He landed in Bangkok in 1988, changed his name, and fell in love with Thai food from his first bite, especially curried stir fried wild boar (Pad Phet Moo Pa).
“I learnt to cook the food I loved first because I thought this would be the only way to keep the flavours with me, if anything happened and I had to leave the country. The first dish I learnt to cook was stir fried chicken liver with holy basil (Pad Kra Pao Tab Gai). Friends in Bangkok would come over and I would show them simple recipes in our kitchen, and I enjoyed spending time with them. In the beginning the idea was formed but not fully realised.”
His late father used to say “Do something you can eat with,” the irony of those words are not lost on Hanuman, who has taught more than 500 people since opening his school. These include Michelin-starred Thai chefs as well as foreign chefs world-wide. The testimonials read like a who’s who from the hospitality industry. But the school is not exclusively aimed at professional chefs, it is open to anyone, skilled or not, with a passion to learn and create Thai food. His workshops are customised for every client.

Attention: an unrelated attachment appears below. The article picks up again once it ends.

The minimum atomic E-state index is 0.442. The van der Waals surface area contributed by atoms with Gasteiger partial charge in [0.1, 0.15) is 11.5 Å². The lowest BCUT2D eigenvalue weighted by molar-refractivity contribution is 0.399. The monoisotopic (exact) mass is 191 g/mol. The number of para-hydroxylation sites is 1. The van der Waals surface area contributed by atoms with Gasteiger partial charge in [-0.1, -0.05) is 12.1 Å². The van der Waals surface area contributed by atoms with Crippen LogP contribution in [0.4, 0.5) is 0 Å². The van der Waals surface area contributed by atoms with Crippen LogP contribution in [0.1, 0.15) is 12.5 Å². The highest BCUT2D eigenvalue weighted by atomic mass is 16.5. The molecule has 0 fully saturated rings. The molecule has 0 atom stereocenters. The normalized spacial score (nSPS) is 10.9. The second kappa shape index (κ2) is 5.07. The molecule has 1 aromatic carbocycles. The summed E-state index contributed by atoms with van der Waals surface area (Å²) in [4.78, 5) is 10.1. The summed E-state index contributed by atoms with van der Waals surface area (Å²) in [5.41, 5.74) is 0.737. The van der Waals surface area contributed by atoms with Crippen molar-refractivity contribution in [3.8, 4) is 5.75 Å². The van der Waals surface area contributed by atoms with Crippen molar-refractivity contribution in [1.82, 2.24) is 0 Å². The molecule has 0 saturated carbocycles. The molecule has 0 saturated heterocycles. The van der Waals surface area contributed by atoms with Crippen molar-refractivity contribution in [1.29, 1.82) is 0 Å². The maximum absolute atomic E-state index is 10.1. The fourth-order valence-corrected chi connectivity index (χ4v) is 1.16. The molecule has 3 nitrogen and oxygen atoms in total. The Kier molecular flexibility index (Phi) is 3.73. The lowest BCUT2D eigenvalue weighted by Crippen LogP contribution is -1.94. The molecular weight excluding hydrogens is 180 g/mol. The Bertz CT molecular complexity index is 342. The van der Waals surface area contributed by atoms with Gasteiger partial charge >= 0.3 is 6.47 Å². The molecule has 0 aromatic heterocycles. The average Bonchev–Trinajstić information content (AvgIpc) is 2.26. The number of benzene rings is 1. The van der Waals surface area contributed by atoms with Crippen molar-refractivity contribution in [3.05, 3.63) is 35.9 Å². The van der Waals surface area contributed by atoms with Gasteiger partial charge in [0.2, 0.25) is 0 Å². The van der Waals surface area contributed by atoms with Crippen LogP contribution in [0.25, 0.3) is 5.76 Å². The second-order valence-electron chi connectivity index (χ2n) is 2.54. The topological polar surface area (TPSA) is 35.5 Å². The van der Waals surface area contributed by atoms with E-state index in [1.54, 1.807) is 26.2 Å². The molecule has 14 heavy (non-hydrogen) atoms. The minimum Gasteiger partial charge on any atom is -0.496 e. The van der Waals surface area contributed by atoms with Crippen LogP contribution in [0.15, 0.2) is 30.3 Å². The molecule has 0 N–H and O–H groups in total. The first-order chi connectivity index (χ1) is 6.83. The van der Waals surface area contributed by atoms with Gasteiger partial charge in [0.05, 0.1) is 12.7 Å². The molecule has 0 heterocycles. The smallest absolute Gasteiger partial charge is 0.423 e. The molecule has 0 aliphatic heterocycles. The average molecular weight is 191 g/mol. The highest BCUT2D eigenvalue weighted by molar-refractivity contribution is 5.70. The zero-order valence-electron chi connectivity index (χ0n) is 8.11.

“The idea is that the participant will find their own voice. Not to cook like I did, or how the people in ancient times did, but to have the confidence to make their own signature.
“We touch the soul and heart through food. I know that sounds clichéd, but we dive deep into the purest way of cooking.”